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Change the path to a user's home directory

Updated: January 21, 2005

Applies To: Windows Server 2003, Windows Server 2003 R2, Windows Server 2003 with SP1, Windows Server 2003 with SP2

To change the path to a user's home directory

Using Group Policies (best practice)

  1. Choose from the following:

    • For a domain user account, from a Domain Controller, open Active Directory Users and Computers.

      In the console tree, right click the domain node, and then click properties. In the Group Policy tab, double-click the Group Policy object, or click Edit.

    Important

    • To perform this procedure, you must be a member of the Domain Admins group in Active Directory, or you must have been delegated the appropriate authority. As a security best practice, consider using Run as to perform this procedure. For more information, see Default local groups, Default groups, and Using Run as.

    • For a local user account, open Group Policy.

  2. In the Group Policy console tree, click Terminal Services under Computer Configuration.

    Where?

    • Local Computer Policy/Computer Configuration/Administrative Templates/Windows Components/Terminal Services

    Important

    • To perform this procedure, you must be a member of the Administrators group on the local computer, or you must have been delegated the appropriate authority. If the computer is joined to a domain, members of the Domain Admins group might be able to perform this procedure. As a security best practice, consider using Run as to perform this procedure. For more information, see Default local groups, Default groups, and Using Run as.

  3. Double-click the TS User Home Directory setting, and then click Enabled.

  4. In the Location box, click the location for the Terminal Services home directory.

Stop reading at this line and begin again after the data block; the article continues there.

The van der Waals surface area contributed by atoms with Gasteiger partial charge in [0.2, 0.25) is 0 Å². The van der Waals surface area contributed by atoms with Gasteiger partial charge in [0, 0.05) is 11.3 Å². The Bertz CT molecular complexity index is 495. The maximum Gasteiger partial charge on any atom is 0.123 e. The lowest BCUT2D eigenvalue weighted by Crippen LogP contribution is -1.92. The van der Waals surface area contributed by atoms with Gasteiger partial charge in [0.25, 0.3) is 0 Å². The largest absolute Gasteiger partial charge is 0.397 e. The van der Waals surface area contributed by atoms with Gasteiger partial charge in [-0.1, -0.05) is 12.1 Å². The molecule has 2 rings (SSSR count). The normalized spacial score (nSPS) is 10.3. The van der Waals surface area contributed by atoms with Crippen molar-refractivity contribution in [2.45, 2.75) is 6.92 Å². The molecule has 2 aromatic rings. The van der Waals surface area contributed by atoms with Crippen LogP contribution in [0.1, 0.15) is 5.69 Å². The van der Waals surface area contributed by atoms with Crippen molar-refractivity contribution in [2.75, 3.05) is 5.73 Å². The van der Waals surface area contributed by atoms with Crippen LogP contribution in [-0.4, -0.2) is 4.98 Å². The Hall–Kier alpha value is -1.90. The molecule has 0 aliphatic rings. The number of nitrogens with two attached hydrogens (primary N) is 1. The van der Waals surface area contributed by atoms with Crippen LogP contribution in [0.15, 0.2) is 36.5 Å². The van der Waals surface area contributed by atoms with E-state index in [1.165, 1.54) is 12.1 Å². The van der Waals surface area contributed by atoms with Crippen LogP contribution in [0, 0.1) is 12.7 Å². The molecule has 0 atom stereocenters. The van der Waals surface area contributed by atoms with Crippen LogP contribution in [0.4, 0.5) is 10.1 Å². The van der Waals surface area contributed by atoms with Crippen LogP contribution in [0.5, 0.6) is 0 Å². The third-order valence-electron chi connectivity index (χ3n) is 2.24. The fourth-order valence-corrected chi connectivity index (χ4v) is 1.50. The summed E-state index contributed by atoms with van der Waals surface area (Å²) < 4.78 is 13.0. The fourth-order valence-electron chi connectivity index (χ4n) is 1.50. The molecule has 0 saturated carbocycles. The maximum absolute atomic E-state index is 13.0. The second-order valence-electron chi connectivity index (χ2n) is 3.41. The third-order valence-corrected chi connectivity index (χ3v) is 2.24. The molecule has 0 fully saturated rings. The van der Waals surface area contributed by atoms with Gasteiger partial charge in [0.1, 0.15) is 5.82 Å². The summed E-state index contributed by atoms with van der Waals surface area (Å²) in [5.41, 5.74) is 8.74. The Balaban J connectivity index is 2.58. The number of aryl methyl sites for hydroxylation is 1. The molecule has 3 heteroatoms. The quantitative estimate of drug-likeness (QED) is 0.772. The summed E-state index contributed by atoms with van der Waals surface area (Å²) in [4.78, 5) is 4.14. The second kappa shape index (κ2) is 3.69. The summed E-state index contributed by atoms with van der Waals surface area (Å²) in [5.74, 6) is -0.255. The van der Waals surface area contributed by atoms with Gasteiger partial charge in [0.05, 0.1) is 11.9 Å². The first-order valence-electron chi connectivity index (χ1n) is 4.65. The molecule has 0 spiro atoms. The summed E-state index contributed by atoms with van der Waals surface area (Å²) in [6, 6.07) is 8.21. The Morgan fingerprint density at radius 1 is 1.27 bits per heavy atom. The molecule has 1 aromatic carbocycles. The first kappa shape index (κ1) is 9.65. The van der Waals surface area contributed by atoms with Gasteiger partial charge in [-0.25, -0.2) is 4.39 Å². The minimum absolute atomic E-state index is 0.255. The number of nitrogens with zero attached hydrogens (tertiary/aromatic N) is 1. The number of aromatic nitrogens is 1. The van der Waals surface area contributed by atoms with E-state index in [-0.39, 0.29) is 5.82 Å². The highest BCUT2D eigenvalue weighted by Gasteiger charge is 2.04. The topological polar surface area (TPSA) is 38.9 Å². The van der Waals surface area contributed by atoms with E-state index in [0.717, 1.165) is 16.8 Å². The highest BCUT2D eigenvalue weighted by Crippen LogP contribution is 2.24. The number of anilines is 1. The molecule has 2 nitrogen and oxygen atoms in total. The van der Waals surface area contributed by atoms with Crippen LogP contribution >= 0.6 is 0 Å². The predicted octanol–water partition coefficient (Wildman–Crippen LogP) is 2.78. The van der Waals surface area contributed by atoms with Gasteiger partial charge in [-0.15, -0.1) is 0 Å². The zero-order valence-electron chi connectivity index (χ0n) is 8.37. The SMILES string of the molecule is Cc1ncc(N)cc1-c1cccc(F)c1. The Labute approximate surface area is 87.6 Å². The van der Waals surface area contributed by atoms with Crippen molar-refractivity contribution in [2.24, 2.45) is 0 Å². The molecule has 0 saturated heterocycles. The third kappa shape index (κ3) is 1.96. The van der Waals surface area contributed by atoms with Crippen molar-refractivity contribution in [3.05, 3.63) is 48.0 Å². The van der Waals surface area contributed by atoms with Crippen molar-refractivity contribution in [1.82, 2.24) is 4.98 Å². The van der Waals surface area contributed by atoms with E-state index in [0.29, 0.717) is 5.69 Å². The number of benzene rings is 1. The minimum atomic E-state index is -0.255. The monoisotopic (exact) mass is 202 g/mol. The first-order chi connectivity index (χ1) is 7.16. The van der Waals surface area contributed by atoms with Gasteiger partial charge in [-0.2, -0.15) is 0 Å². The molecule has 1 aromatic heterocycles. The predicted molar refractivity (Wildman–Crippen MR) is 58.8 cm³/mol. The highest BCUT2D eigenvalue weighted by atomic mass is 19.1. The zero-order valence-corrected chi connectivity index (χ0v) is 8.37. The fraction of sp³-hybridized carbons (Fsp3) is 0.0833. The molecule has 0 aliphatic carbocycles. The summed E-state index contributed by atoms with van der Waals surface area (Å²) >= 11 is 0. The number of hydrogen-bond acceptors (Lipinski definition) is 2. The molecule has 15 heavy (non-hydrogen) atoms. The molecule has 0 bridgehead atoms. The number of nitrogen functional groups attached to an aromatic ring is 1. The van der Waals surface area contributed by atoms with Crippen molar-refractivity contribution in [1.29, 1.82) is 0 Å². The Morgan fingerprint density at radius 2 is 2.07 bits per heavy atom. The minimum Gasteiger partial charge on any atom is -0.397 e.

5. In the Home Dir Root Path box, type the root path for the Terminal Services home directory.

  6. If the root path is on the network, click the drive letter for the mapped drive in the Drive Letter box. Click OK.

    Important

    • You should thoroughly test any changes you make to Group Policy settings before applying them to users or computers. For more information on testing policy settings, see Resultant Set of Policy.

Using Terminal Services Extension to Local Users and Groups

  1. Choose from the following:

    • For a domain user account, open Active Directory Users and Computers.

      In the console tree, expand the domain node, and then click the folder in which the user is located.

    Important

    • To perform this procedure, you must be a member of the Domain Admins group in Active Directory, or you must have been delegated the appropriate authority. As a security best practice, consider using Run as to perform this procedure. For more information, see Default local groups, Default groups, and Using Run as.

    • For a local user account, open Computer Management (Local).

      In the console tree, click Users.

    Where?

    • Computer Management/System Tools/Local Users and Groups/Users

    Important

    • To perform this procedure, you must be a member of the Administrators group on the local computer, or you must have been delegated the appropriate authority. If the computer is joined to a domain, members of the Domain Admins group might be able to perform this procedure. As a security best practice, consider using Run as to perform this procedure. For more information, see Default local groups, Default groups, and Using Run as.

  2. Double-click the user whose home directory you want to change.

  3. On the Terminal Services Profile tab, do one of the following:

    • If the Terminal Services home folder is on the local server, click Local path, and then type the path to the home directory.

    • If the Terminal Services home directory is on a network share, click Connect, select a drive to connect, and then type the network path.

Notes

  • To open Active Directory Users and Computers, click Start, click Control Panel, double-click Administrative Tools, and then double-click Active Directory Users and Computers. This procedure works only if the server has been promoted to a domain controller.

  • To open Computer Management, click Start, click Control Panel, double-click Administrative Tools, and then double-click Computer Management.

  • To perform this procedure, you must be a member of the Administrators group on the local computer, or you must have been delegated the appropriate authority. If the computer is joined to a domain, members of the Domain Admins group might be able to perform this procedure. As a security best practice, consider using Run as to perform this procedure. For more information, see Default local groups, Default groups, and Using Run as.

Information about functional differences

  • Your server might function differently based on the version and edition of the operating system that is installed, your account permissions, and your menu settings. For more information, see Viewing Help on the Web.

See Also

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